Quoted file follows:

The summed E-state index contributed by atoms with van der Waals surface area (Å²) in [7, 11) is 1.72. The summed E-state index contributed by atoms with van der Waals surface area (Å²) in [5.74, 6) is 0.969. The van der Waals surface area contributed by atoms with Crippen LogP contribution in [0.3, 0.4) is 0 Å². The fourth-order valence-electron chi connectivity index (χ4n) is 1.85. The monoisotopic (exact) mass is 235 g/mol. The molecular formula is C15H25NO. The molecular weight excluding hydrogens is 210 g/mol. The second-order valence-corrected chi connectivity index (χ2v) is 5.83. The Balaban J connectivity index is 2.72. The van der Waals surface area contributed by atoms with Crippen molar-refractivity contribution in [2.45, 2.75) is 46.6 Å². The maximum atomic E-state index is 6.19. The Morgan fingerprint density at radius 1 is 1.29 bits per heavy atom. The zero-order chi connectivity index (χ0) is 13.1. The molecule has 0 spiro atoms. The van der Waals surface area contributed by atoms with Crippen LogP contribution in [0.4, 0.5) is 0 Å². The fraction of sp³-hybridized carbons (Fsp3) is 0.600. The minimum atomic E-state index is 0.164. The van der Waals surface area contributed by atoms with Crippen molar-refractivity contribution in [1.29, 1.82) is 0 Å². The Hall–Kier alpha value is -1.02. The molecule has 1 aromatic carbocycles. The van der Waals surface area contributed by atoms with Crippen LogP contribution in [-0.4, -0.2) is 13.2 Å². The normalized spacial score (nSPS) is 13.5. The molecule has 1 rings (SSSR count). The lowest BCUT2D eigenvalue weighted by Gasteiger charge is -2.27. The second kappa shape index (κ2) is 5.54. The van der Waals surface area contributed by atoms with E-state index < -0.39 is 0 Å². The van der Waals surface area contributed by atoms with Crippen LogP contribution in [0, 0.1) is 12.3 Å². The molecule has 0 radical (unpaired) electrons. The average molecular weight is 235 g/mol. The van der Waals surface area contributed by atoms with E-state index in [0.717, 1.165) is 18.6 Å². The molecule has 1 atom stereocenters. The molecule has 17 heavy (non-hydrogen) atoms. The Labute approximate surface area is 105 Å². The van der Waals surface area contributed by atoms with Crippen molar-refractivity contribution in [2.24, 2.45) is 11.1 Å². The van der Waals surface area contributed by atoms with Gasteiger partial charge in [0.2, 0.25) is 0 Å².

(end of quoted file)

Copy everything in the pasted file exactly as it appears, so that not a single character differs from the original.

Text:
The summed E-state index contributed by atoms with van der Waals surface area (Å²) in [7, 11) is 1.72. The summed E-state index contributed by atoms with van der Waals surface area (Å²) in [5.74, 6) is 0.969. The van der Waals surface area contributed by atoms with Crippen LogP contribution in [0.3, 0.4) is 0 Å². The fourth-order valence-electron chi connectivity index (χ4n) is 1.85. The monoisotopic (exact) mass is 235 g/mol. The molecular formula is C15H25NO. The molecular weight excluding hydrogens is 210 g/mol. The second-order valence-corrected chi connectivity index (χ2v) is 5.83. The Balaban J connectivity index is 2.72. The van der Waals surface area contributed by atoms with Crippen molar-refractivity contribution in [2.45, 2.75) is 46.6 Å². The maximum atomic E-state index is 6.19. The Morgan fingerprint density at radius 1 is 1.29 bits per heavy atom. The zero-order chi connectivity index (χ0) is 13.1. The molecule has 0 spiro atoms. The van der Waals surface area contributed by atoms with Crippen LogP contribution in [0.4, 0.5) is 0 Å². The fraction of sp³-hybridized carbons (Fsp3) is 0.600. The minimum atomic E-state index is 0.164. The van der Waals surface area contributed by atoms with Crippen molar-refractivity contribution in [1.29, 1.82) is 0 Å². The Hall–Kier alpha value is -1.02. The molecule has 1 aromatic carbocycles. The van der Waals surface area contributed by atoms with Crippen LogP contribution in [-0.4, -0.2) is 13.2 Å². The normalized spacial score (nSPS) is 13.5. The molecule has 1 rings (SSSR count). The lowest BCUT2D eigenvalue weighted by Gasteiger charge is -2.27. The second kappa shape index (κ2) is 5.54. The van der Waals surface area contributed by atoms with E-state index < -0.39 is 0 Å². The van der Waals surface area contributed by atoms with Crippen LogP contribution in [0, 0.1) is 12.3 Å². The molecule has 0 radical (unpaired) electrons. The average molecular weight is 235 g/mol. The van der Waals surface area contributed by atoms with E-state index in [0.717, 1.165) is 18.6 Å². The molecule has 1 atom stereocenters. The molecule has 17 heavy (non-hydrogen) atoms. The Labute approximate surface area is 105 Å². The van der Waals surface area contributed by atoms with Crippen molar-refractivity contribution in [2.24, 2.45) is 11.1 Å². The van der Waals surface area contributed by atoms with Gasteiger partial charge in [0.2, 0.25) is 0 Å².